With the impacts of a global pandemic, widespread economic uncertainty, and systemic racial injustices moving to the forefront of the collective consciousness, universities around the world face additional challenges with maintaining or regaining their enrollment and retention numbers. 

On November 8, 2021, Mentor Collective welcomed higher education leaders from around the country to discuss how they are moving forward in these challenging times, as well as how mentorship can play a powerful role in student engagement and success.

Here are a few of the key takeaways from the event.

Capitalize on Your Resources

With fall 2021 enrollments not rebounding as much as the industry would like, panelists recounted ways in which they reimagined resources that they already had on hand to tackle yield. Montclair State University, for example, is a large public Hispanic-Serving Institution (HSI) with a total undergraduate enrollment of 16,000 students; they had a big job on their hands when the COVID-19 pandemic hit.

“We realized that we had a surplus of Student Affairs employees in late spring of 2020—people in areas like residence life and student activities that weren’t doing the same jobs at the moment,” said Wendy W. Lin-Cook, PhD, vice president for enrollment management. “We temporarily converted them to assist admissions and advising officers to help make the phone calls to get students to enroll. These were high-touch contacts, and they made a difference.”

MSU biggest classAnother way in which Montclair capitalized on existing resources was by allocating some of their Higher Education Emergency Relief Fund II (HEERF II) money to create a summer bridge program for incoming first-year students.

“We knew that in New Jersey, students mostly had been doing virtual education for the last year-and-a-half years and hadn’t had much social contact,” said Lin-Cook. “We were able to offer five weeks completely free for all incoming freshmen, or about 800 students. Each classroom had tutors and in-person training on time management, finance management, and more to prepare for college, and students were able to earn up to seven college credits during the program.

Montclair has just enrolled their biggest—and most diverse—first-year class to date. 

Foster Deep Connection Through Mentorship

Throughout the event, panelists returned to the concept of mentoring as a way to increase student engagement and sense of belonging—powerful tools in both enrollment and retention.

At Pacific University Oregon, data analysis showed that admitted students who had between one and three conversations with their Mentor Collective peer mentor enrolled at a 26 percent higher rate than students who did not engage.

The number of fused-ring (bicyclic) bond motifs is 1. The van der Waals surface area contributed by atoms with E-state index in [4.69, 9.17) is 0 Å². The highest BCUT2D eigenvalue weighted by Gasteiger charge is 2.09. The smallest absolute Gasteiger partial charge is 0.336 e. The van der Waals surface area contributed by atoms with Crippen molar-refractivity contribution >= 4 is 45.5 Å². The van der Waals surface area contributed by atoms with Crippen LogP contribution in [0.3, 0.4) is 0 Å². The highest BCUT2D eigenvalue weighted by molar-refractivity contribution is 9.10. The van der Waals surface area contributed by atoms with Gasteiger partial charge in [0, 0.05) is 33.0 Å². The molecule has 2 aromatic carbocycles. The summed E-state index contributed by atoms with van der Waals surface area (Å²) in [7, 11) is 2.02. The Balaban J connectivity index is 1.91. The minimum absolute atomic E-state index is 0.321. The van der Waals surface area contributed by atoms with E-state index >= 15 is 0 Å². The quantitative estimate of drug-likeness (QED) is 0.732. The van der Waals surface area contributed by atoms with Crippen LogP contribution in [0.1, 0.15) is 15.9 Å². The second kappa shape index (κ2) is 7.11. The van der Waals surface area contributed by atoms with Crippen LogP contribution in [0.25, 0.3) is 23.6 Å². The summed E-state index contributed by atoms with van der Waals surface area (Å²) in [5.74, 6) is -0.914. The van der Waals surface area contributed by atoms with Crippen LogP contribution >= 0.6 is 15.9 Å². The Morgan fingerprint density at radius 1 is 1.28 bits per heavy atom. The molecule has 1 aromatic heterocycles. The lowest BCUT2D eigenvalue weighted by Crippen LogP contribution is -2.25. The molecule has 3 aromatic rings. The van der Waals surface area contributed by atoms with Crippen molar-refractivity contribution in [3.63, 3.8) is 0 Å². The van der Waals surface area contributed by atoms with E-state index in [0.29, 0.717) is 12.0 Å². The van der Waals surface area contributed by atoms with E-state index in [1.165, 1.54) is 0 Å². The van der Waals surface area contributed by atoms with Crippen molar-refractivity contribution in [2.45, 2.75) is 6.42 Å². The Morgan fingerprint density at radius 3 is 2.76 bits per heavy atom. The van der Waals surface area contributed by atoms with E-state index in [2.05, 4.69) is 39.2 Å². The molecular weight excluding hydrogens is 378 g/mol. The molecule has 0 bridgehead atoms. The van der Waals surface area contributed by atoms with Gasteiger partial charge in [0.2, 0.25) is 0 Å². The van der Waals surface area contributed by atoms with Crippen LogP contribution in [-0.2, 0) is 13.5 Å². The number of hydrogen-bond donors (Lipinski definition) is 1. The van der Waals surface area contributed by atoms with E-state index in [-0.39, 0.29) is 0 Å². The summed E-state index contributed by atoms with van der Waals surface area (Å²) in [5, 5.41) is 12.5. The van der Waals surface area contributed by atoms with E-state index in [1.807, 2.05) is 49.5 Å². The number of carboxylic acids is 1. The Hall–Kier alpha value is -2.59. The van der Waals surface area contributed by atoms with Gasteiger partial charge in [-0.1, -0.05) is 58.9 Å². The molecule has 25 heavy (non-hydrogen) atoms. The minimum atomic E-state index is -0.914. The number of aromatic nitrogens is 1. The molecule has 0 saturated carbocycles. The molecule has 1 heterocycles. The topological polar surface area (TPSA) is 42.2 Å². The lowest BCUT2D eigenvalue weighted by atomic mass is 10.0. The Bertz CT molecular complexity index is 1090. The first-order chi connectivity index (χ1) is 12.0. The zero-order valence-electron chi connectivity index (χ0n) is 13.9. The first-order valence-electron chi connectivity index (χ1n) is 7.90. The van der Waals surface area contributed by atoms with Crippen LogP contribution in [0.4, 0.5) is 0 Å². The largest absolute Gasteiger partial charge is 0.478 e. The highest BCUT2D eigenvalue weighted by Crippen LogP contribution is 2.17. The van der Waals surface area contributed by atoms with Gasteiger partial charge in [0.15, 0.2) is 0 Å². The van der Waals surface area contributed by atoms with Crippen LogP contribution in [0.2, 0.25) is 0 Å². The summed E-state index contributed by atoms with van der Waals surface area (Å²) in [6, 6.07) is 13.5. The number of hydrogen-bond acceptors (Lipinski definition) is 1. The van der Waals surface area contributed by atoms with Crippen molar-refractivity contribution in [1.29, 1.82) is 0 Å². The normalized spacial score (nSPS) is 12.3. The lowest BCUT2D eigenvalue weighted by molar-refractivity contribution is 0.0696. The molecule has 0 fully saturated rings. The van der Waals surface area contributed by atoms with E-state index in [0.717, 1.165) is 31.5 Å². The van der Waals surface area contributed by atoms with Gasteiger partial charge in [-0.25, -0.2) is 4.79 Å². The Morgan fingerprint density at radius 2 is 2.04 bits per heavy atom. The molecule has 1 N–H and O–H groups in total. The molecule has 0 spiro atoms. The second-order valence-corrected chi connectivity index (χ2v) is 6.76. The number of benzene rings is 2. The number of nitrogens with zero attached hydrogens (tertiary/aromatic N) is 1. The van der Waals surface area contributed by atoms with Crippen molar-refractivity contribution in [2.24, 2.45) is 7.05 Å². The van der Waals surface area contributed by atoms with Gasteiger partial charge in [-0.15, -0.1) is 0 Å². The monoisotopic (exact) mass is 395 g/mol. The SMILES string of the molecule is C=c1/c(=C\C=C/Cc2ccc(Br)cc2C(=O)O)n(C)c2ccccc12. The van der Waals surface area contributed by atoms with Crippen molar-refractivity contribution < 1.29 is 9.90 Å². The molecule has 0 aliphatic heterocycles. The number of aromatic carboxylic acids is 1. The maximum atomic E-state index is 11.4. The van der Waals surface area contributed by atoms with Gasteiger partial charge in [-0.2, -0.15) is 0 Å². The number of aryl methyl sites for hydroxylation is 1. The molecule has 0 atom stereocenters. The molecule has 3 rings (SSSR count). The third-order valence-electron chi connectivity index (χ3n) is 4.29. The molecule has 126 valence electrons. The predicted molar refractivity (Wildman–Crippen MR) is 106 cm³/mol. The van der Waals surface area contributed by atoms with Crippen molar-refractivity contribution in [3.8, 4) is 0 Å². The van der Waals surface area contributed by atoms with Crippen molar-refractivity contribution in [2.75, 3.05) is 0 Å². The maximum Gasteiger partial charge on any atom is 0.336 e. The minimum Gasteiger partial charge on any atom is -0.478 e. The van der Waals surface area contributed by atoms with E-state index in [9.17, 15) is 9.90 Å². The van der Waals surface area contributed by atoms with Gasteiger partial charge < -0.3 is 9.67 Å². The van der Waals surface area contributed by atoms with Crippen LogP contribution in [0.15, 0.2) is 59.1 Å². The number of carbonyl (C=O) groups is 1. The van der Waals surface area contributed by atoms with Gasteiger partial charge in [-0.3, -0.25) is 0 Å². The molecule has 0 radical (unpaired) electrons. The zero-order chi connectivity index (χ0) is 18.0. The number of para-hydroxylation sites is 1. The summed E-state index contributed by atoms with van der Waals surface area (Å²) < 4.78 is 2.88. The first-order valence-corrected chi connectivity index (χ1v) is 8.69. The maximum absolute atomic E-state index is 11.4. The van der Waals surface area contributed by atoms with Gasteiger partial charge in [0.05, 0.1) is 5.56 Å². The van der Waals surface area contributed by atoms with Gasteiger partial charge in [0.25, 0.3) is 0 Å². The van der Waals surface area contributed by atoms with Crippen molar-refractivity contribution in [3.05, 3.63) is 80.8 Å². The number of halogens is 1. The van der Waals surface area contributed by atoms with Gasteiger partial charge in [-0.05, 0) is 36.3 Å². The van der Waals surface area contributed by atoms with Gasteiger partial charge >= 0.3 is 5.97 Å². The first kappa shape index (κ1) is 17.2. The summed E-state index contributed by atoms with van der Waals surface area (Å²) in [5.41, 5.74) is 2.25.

“We are a family here, and students making those personalized, real connections with each other is consistently a reason they name for why they chose to come to Pacific,” said Madison Andrews, MS, assistant director of admissions. “I can’t recreate that as an admissions counselor, but Mentor Collective was able to be intentional and genuine in their outreach and provided a continuation of what is successful for us in a very organic way.

Mentorship was also shown to be a big boost for diversity.

“A lot of our prospective students are first-generation, and they don’t have someone to talk to about the college process,” said Lin-Cook. “Mentor Collective allows them to connect with someone who has that experience and can walk them through it.”

In fact, data analysis of Montclair’s Mentor Collective program also showed the admitted BILPOC (Black, Indigenous, Latinx, and People of Color) students who engaged with their mentor deposited at a 5.2 percent higher rate than those who did not.

Join the Enrollment Collective to Gain Insight from Peer Institutions

Mentor Collective’s Shannon LaCount, PhD, partnerships director, and Polly Goss, new product development lead, outlined a new, 12-month initiative dedicated to admissions offices seeking to increase yield and enroll a diverse incoming class during one of the most challenging periods in higher education history.

The Enrollment Collective is an invitation-only cohort for four-year schools that will allow members to:

  • Be part of a nationwide peer network that shares a focus on student-centered admissions and enrollment practices
  • Collaborate with Mentor Collective’s product team on admissions product and research roadmaps
  • Gain insights to inform your enrollment strategy through dedicated learning sessions with our research experts
  • Amplify your story through co-branding opportunities, including having your campus featured in a roundtable panel, webinar, case study, white paper, and/or conference presentation

To learn more about the Enrollment Collective or to join, contact Mentor Collective now.

The full recording of the roundtable discussion is available here. To start a conversation about how to utilize mentorship to engage and support your students, contact Mentor Collective today.